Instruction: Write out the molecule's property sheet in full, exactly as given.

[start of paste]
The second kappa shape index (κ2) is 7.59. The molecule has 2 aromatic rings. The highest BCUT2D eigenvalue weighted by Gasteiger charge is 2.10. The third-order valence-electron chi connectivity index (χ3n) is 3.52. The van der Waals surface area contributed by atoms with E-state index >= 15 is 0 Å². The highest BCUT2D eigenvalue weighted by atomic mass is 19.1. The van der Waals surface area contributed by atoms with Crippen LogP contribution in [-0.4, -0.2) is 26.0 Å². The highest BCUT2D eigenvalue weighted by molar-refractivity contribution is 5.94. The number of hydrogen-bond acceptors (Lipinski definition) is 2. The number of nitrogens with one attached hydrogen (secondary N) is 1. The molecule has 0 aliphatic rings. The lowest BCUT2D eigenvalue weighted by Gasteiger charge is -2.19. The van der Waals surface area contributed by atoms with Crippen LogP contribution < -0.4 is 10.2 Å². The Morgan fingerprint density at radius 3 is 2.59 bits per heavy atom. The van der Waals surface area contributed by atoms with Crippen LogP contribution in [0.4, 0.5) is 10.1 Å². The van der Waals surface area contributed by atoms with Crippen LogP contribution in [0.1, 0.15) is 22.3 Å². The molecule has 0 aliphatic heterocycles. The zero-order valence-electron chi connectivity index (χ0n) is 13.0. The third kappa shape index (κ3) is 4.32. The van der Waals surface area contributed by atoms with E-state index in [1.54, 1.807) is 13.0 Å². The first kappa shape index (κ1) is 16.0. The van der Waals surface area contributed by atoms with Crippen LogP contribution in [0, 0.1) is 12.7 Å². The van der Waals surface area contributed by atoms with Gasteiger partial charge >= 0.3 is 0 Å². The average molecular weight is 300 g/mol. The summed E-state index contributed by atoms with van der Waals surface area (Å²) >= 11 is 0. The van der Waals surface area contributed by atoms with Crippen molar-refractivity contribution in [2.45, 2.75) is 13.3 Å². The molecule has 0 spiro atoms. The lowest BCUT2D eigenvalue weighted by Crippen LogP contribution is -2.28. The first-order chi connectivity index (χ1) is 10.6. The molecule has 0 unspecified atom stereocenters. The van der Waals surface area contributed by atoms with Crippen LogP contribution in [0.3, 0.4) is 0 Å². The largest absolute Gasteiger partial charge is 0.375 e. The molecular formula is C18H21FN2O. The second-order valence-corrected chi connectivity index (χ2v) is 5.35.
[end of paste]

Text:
The second kappa shape index (κ2) is 7.59. The molecule has 2 aromatic rings. The highest BCUT2D eigenvalue weighted by Gasteiger charge is 2.10. The third-order valence-electron chi connectivity index (χ3n) is 3.52. The van der Waals surface area contributed by atoms with E-state index >= 15 is 0 Å². The highest BCUT2D eigenvalue weighted by atomic mass is 19.1. The van der Waals surface area contributed by atoms with Crippen LogP contribution in [-0.4, -0.2) is 26.0 Å². The highest BCUT2D eigenvalue weighted by molar-refractivity contribution is 5.94. The number of hydrogen-bond acceptors (Lipinski definition) is 2. The number of nitrogens with one attached hydrogen (secondary N) is 1. The molecule has 0 aliphatic rings. The lowest BCUT2D eigenvalue weighted by Gasteiger charge is -2.19. The van der Waals surface area contributed by atoms with Crippen LogP contribution < -0.4 is 10.2 Å². The Morgan fingerprint density at radius 3 is 2.59 bits per heavy atom. The van der Waals surface area contributed by atoms with Crippen LogP contribution in [0.4, 0.5) is 10.1 Å². The van der Waals surface area contributed by atoms with Crippen LogP contribution in [0.1, 0.15) is 22.3 Å². The molecule has 0 aliphatic heterocycles. The zero-order valence-electron chi connectivity index (χ0n) is 13.0. The third kappa shape index (κ3) is 4.32. The van der Waals surface area contributed by atoms with E-state index in [1.54, 1.807) is 13.0 Å². The first kappa shape index (κ1) is 16.0. The van der Waals surface area contributed by atoms with Crippen LogP contribution in [0, 0.1) is 12.7 Å². The van der Waals surface area contributed by atoms with Gasteiger partial charge >= 0.3 is 0 Å². The average molecular weight is 300 g/mol. The summed E-state index contributed by atoms with van der Waals surface area (Å²) >= 11 is 0. The van der Waals surface area contributed by atoms with Crippen molar-refractivity contribution in [2.45, 2.75) is 13.3 Å². The molecule has 0 spiro atoms. The lowest BCUT2D eigenvalue weighted by Crippen LogP contribution is -2.28. The first-order chi connectivity index (χ1) is 10.6. The molecule has 0 unspecified atom stereocenters. The van der Waals surface area contributed by atoms with Crippen LogP contribution in [0.3, 0.4) is 0 Å². The largest absolute Gasteiger partial charge is 0.375 e. The molecular formula is C18H21FN2O. The second-order valence-corrected chi connectivity index (χ2v) is 5.35.